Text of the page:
Copyright Recapture Battles Loom
According to Pamela A. MacLean writing for the National Law Journal on April 3, 2006, a copyright time bomb that has been quietly ticking away for nearly 30 years may soon explode into a flood of intellectual property litigation as authors begin to recapture their transferred copyrights.
To protect authors of older works from having to suffer with bad deals they entered into when they had little negotiating skill or leverage, Section 304(c) of the Copyright Act allows copyright owners (and their heirs) to terminate all grants, licenses or transfers of rights made prior to 1978 beginning on the 56th year after an assignment was made. As noted by Lloyd J. Jassin in Copyright Termination: How Authors (and Their Heirs) Can Recapture Their Pre-1978 Copyrights, "This allows authors to benefit from laws that extended the term of copyright from 56 years to 95 years."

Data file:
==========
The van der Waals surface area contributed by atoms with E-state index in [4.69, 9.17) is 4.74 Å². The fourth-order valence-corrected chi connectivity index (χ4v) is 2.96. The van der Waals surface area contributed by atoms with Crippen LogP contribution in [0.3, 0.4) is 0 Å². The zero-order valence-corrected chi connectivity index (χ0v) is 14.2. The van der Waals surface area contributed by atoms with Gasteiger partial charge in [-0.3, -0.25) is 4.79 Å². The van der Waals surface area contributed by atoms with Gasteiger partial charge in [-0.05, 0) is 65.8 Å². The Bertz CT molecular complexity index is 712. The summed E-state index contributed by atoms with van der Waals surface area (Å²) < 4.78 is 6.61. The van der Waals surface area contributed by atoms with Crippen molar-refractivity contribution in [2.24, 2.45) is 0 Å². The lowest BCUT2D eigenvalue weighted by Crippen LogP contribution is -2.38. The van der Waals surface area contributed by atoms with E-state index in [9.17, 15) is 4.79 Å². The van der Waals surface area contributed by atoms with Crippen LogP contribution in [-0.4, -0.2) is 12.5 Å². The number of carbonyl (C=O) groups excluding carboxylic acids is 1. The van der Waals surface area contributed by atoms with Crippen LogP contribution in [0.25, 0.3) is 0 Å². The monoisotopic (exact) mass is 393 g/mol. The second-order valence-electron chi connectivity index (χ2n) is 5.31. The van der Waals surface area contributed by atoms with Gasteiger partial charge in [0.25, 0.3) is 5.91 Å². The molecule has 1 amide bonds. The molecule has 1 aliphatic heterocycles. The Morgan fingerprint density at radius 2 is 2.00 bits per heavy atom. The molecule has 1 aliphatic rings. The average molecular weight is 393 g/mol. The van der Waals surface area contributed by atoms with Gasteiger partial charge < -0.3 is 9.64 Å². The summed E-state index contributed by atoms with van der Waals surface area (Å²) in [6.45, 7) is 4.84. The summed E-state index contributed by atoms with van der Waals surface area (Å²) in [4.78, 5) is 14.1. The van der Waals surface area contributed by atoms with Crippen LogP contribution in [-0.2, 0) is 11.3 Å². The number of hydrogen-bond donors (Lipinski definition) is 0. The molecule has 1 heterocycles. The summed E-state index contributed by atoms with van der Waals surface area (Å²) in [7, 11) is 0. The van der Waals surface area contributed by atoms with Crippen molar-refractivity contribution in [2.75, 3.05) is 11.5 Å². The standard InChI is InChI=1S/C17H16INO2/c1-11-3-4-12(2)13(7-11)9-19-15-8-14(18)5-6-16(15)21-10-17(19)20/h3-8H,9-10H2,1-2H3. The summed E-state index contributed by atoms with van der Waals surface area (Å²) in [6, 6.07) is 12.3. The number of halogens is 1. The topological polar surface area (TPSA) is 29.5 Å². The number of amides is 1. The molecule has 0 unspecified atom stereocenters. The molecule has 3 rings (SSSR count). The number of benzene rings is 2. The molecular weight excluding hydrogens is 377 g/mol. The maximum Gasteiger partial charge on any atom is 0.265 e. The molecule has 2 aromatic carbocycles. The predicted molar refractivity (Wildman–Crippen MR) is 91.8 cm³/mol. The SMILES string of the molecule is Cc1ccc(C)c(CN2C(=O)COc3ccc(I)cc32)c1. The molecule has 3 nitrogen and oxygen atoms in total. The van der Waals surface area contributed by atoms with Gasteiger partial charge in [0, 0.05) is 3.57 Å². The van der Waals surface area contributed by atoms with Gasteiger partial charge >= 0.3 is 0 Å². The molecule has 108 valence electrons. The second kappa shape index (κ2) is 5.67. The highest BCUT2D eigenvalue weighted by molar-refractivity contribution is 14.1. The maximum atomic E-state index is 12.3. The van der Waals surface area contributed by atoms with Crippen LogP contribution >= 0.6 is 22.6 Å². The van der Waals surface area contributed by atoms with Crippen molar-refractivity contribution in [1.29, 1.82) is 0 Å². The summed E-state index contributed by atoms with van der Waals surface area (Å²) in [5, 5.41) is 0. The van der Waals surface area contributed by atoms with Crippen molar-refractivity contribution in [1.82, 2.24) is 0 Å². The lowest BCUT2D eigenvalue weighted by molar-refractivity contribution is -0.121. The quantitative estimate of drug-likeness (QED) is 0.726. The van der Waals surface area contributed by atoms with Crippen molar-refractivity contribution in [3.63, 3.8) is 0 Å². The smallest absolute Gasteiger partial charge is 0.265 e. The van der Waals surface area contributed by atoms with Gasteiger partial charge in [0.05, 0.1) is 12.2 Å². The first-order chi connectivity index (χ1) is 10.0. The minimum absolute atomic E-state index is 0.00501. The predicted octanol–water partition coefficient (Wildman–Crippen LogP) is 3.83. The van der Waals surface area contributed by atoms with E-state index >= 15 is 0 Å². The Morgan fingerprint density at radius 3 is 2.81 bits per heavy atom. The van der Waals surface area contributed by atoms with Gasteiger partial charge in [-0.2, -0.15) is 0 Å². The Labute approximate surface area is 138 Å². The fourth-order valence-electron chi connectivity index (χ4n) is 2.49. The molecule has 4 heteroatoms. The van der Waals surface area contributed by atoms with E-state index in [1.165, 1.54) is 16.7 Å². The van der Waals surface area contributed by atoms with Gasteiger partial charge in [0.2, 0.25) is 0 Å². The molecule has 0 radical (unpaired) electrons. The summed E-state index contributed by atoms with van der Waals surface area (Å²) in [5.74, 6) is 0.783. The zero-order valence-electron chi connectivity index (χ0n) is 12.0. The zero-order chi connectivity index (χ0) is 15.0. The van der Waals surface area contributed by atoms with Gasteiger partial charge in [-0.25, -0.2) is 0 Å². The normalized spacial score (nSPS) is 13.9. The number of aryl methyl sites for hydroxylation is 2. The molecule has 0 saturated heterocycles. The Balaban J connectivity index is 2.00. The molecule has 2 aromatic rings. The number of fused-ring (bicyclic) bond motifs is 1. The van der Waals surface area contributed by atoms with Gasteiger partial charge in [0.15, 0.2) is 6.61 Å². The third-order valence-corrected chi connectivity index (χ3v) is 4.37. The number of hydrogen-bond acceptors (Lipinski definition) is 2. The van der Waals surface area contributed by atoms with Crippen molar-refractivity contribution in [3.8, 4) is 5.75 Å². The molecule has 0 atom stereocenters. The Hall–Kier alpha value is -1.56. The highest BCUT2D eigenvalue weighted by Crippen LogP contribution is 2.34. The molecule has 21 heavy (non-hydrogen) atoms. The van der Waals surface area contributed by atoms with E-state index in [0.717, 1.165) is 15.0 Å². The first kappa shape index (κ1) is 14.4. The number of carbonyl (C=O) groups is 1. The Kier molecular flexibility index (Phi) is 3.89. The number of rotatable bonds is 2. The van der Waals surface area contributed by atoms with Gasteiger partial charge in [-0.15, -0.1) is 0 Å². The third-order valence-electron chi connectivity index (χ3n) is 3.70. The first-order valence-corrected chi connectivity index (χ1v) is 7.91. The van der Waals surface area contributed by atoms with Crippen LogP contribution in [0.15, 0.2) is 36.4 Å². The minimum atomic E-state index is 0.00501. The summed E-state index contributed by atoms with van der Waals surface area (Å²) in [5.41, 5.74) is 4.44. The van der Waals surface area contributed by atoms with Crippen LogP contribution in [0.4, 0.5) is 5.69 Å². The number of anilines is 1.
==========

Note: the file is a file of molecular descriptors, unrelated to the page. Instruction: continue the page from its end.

[He also notes that post-1977 grants may be terminated during a five year period beginning 35 years after the grant was made. However, the 35- year rule only applies to grants made by the author after January 1, 1978. Consequently, the author’s surviving spouse or children may terminate assignments executed after January 1, 1978 only if the assignment was made by the now dead author.]
But "the devil is in the details," writes Jassen. "Any copyright proprietor wishing to terminate a grant, license or transfer of any copyright rights must provide at least two (2) years’ and no more than ten (10) years’ written notice to the person to whom the grant was made." That notice must also be filed with the U.S. Copyright Office.
In 2003, authors began entering that 10-year notice window for rights that will be recaptured in 2013. Ever since, publishers have been trying to avoid recapture losses by characterizing agreements with authors as "works for hire" where the publisher owns the original copyright. However, only certain types of works can qualify, and in the reported words of Kyle Staggs, director of legal affairs for Bug Music in Los Angeles, "If I am a record label, I am not going to let anyone think I don't have 100% control of my sound recordings."